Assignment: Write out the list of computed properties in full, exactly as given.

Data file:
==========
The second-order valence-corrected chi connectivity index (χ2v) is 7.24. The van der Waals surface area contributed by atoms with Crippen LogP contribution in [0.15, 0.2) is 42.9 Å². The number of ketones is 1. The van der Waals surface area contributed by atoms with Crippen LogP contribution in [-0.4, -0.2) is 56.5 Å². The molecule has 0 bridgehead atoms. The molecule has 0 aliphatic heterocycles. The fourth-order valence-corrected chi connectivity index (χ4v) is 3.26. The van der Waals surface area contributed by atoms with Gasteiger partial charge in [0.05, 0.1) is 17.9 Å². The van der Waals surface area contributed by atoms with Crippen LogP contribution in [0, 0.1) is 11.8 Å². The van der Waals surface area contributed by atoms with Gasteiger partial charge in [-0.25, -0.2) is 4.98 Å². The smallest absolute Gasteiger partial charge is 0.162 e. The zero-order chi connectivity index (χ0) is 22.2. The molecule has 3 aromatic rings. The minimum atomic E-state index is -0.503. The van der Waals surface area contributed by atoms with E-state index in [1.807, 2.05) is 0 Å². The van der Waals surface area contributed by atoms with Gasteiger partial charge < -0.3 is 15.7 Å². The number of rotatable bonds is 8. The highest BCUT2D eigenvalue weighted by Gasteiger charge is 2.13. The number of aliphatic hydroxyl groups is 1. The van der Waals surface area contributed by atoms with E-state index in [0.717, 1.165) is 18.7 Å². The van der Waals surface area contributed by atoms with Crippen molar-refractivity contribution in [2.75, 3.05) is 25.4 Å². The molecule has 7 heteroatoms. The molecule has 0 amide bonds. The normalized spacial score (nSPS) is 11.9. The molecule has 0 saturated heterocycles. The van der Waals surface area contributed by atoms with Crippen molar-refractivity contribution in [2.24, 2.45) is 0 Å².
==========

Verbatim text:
The second-order valence-corrected chi connectivity index (χ2v) is 7.24. The van der Waals surface area contributed by atoms with Crippen LogP contribution in [0.15, 0.2) is 42.9 Å². The number of ketones is 1. The van der Waals surface area contributed by atoms with Crippen LogP contribution in [-0.4, -0.2) is 56.5 Å². The molecule has 0 bridgehead atoms. The molecule has 0 aliphatic heterocycles. The fourth-order valence-corrected chi connectivity index (χ4v) is 3.26. The van der Waals surface area contributed by atoms with Gasteiger partial charge in [0.05, 0.1) is 17.9 Å². The van der Waals surface area contributed by atoms with Crippen LogP contribution in [0, 0.1) is 11.8 Å². The van der Waals surface area contributed by atoms with Gasteiger partial charge in [-0.25, -0.2) is 4.98 Å². The smallest absolute Gasteiger partial charge is 0.162 e. The zero-order chi connectivity index (χ0) is 22.2. The molecule has 3 aromatic rings. The minimum atomic E-state index is -0.503. The van der Waals surface area contributed by atoms with E-state index in [1.807, 2.05) is 0 Å². The van der Waals surface area contributed by atoms with Gasteiger partial charge < -0.3 is 15.7 Å². The number of rotatable bonds is 8. The highest BCUT2D eigenvalue weighted by Gasteiger charge is 2.13. The number of aliphatic hydroxyl groups is 1. The van der Waals surface area contributed by atoms with E-state index in [0.717, 1.165) is 18.7 Å². The van der Waals surface area contributed by atoms with Crippen molar-refractivity contribution in [2.75, 3.05) is 25.4 Å². The molecule has 7 heteroatoms. The molecule has 0 amide bonds. The normalized spacial score (nSPS) is 11.9. The molecule has 0 saturated heterocycles. The van der Waals surface area contributed by atoms with Crippen molar-refractivity contribution in [2.24, 2.45) is 0 Å².